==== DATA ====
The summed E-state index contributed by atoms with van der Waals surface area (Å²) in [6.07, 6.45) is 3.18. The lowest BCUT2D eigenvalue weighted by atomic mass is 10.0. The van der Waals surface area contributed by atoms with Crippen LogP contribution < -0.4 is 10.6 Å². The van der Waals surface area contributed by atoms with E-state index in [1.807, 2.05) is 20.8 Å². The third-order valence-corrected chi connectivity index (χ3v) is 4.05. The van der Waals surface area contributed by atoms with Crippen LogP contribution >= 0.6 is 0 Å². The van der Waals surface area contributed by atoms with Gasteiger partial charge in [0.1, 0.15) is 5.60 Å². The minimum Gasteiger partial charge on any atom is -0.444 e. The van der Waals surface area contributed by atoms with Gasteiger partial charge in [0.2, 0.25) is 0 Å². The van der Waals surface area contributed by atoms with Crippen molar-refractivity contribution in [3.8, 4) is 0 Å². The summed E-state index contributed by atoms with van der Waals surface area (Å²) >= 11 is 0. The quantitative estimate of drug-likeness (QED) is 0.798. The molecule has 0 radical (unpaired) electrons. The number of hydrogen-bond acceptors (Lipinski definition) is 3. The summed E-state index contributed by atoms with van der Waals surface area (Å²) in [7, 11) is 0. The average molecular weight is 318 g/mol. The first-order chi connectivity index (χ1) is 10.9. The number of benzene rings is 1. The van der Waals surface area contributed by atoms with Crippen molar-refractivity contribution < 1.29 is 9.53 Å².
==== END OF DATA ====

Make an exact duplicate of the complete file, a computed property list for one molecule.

The summed E-state index contributed by atoms with van der Waals surface area (Å²) in [6.07, 6.45) is 3.18. The lowest BCUT2D eigenvalue weighted by atomic mass is 10.0. The van der Waals surface area contributed by atoms with Crippen LogP contribution < -0.4 is 10.6 Å². The van der Waals surface area contributed by atoms with E-state index in [1.807, 2.05) is 20.8 Å². The third-order valence-corrected chi connectivity index (χ3v) is 4.05. The van der Waals surface area contributed by atoms with Crippen LogP contribution >= 0.6 is 0 Å². The van der Waals surface area contributed by atoms with Gasteiger partial charge in [0.1, 0.15) is 5.60 Å². The minimum Gasteiger partial charge on any atom is -0.444 e. The van der Waals surface area contributed by atoms with Gasteiger partial charge in [0.2, 0.25) is 0 Å². The van der Waals surface area contributed by atoms with Crippen molar-refractivity contribution in [3.8, 4) is 0 Å². The summed E-state index contributed by atoms with van der Waals surface area (Å²) >= 11 is 0. The quantitative estimate of drug-likeness (QED) is 0.798. The molecule has 0 radical (unpaired) electrons. The number of hydrogen-bond acceptors (Lipinski definition) is 3. The summed E-state index contributed by atoms with van der Waals surface area (Å²) in [7, 11) is 0. The average molecular weight is 318 g/mol. The first-order chi connectivity index (χ1) is 10.9. The number of benzene rings is 1. The van der Waals surface area contributed by atoms with Crippen molar-refractivity contribution < 1.29 is 9.53 Å².